Last week, a rather spirited discussion arose after there was an announcement by Chris Brogan saying that he was looking into launching a design contest on 99designs. Well, needless to say, a handful of designers were quick to react and try and educate Mr. Brogan about their surprise and disapproval of such an idea.
After much back and forth, Chris posts the question, “Designers: so besides cost, educate a business person why one beats the other. Blog your answers? I’ll link to a few in my post.” It’s interesting that he would ask this question, because it appears that this isn’t readily apparent to the average business owner.
Well, I am here to help.
In most cases, the average person will probably say price. Of course, that can be a factor, but is that the only difference? Not even close. Graphic designers, like many professions have different levels of skill, experience and talent. Here are some factors to consider when you are ready to hire a professional graphic designer for your next project.
Sure, we could talk about a designer with lots of years under their belt, but what I’m talking about is what kind of experiences does this designer bring to the table. Have they worked with hotels and restaurants? Do they do a lot of work in motorsports? What about children’s clothing? Did they manage the project or were they part of a team? Are they up to speed with current design and marketing trends?
Experience can also have to do with gathering information about you and your project. Be prepared for lots of specific questions about the job. Demographics, psychographics, production requirements, possible usage, competitors and other specifics are all part of sizing up the task at hand. This helps the seasoned designer figure out what will be required to make the whole thing happen and give you a fair price.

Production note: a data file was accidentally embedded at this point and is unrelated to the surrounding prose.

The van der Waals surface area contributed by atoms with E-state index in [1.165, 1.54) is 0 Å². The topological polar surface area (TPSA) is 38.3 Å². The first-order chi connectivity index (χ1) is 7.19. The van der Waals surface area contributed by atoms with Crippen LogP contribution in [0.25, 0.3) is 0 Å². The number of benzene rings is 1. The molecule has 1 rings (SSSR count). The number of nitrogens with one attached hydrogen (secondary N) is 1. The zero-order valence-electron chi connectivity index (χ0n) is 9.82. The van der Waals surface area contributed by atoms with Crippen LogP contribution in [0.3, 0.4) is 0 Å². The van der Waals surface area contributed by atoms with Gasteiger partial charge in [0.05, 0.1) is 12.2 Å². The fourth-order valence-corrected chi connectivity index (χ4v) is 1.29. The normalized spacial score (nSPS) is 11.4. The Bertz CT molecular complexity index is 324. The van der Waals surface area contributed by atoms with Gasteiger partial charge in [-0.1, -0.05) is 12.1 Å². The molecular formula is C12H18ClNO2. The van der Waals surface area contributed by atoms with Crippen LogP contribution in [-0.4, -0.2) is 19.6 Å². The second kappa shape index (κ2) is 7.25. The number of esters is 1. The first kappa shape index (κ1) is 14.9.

A seasoned design background will also provide a well-rounded knowledge of trademark, copyright and other legal matters related to the industry. Naively getting yourself into a lawsuit from having a less experienced or less scrupulous designer ‘acquire’ a piece of artwork from somewhere has been a source of much discussion and controversy with some of the popular crowdsourcing sites. Better to be safe than sorry.
As with anything in the visual communications arena, everyone has their own style. Someone who has a thorough portfolio of bold graphic work with lots of highly produced color images, may not be suitable for a delicate typographic invitation. Do they work in primarily in the online, digital arena? Or are they a print specialist?
Yes, there are those that can jump back and forth between styles, but can they show you the results? Can they speak intelligently about the projects in words and terminology you can understand?
There are many subsets of design that graphic designers can work in. There is letterpress, print, packaging, promotions, publishing, brochures and collateral, trade show design, kiosk design, environmental design, web design, icon design, logo design, interface design, illustration and many others. Not unlike styles, there are some designers that can create beautiful and functional work in several disciplines.
Which one is right for your project? Just because you know a web designer, does not make them a suitable or competent illustrator. You never know, they might know someone who fits the bill.
Experience in various disciplines has the luxury of knowing which one is appropriate for the assignment. It’s not just about mastery of software. Anyone can figure out how to make it appear on the screen. But, will it work in actual production?
Sure, they can design a page, but how do they think? Are they strategic in their approach? Being a thoughtful marketer is a key asset in quality graphic design and communication. Do they think tactically (make a flyer) or can they work with a bigger picture, like building a brand? Knowing what is appropriate for the target market is essential to building a brand and the project’s success.